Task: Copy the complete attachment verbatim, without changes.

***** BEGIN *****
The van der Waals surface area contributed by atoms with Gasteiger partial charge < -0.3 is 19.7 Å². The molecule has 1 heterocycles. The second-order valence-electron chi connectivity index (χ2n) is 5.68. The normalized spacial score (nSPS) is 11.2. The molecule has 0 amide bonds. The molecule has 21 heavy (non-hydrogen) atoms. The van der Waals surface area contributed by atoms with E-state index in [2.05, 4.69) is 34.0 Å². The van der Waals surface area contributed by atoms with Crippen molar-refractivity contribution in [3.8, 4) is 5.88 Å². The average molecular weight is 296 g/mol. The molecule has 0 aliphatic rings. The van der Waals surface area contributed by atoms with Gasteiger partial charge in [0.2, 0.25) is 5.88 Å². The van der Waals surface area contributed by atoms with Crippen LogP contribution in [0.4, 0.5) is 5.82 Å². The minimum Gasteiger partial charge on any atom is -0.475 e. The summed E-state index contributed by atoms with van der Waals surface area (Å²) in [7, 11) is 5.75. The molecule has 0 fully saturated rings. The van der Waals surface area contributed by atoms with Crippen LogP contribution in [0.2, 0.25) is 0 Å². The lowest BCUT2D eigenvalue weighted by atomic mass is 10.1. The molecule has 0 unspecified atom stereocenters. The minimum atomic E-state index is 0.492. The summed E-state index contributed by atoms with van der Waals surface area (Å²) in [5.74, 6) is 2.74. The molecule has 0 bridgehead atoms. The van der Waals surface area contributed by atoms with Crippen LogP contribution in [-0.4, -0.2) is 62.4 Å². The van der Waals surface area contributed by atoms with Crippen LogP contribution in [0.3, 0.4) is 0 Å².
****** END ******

The van der Waals surface area contributed by atoms with Gasteiger partial charge < -0.3 is 19.7 Å². The molecule has 1 heterocycles. The second-order valence-electron chi connectivity index (χ2n) is 5.68. The normalized spacial score (nSPS) is 11.2. The molecule has 0 amide bonds. The molecule has 21 heavy (non-hydrogen) atoms. The van der Waals surface area contributed by atoms with E-state index in [2.05, 4.69) is 34.0 Å². The van der Waals surface area contributed by atoms with Crippen molar-refractivity contribution in [3.8, 4) is 5.88 Å². The average molecular weight is 296 g/mol. The molecule has 0 aliphatic rings. The van der Waals surface area contributed by atoms with Gasteiger partial charge in [0.2, 0.25) is 5.88 Å². The van der Waals surface area contributed by atoms with Crippen LogP contribution in [0.4, 0.5) is 5.82 Å². The minimum Gasteiger partial charge on any atom is -0.475 e. The summed E-state index contributed by atoms with van der Waals surface area (Å²) in [7, 11) is 5.75. The molecule has 0 fully saturated rings. The van der Waals surface area contributed by atoms with Crippen LogP contribution in [0.2, 0.25) is 0 Å². The lowest BCUT2D eigenvalue weighted by atomic mass is 10.1. The molecule has 0 unspecified atom stereocenters. The minimum atomic E-state index is 0.492. The summed E-state index contributed by atoms with van der Waals surface area (Å²) in [5.74, 6) is 2.74. The molecule has 0 bridgehead atoms. The van der Waals surface area contributed by atoms with Crippen LogP contribution in [-0.4, -0.2) is 62.4 Å². The van der Waals surface area contributed by atoms with Crippen LogP contribution in [0.3, 0.4) is 0 Å².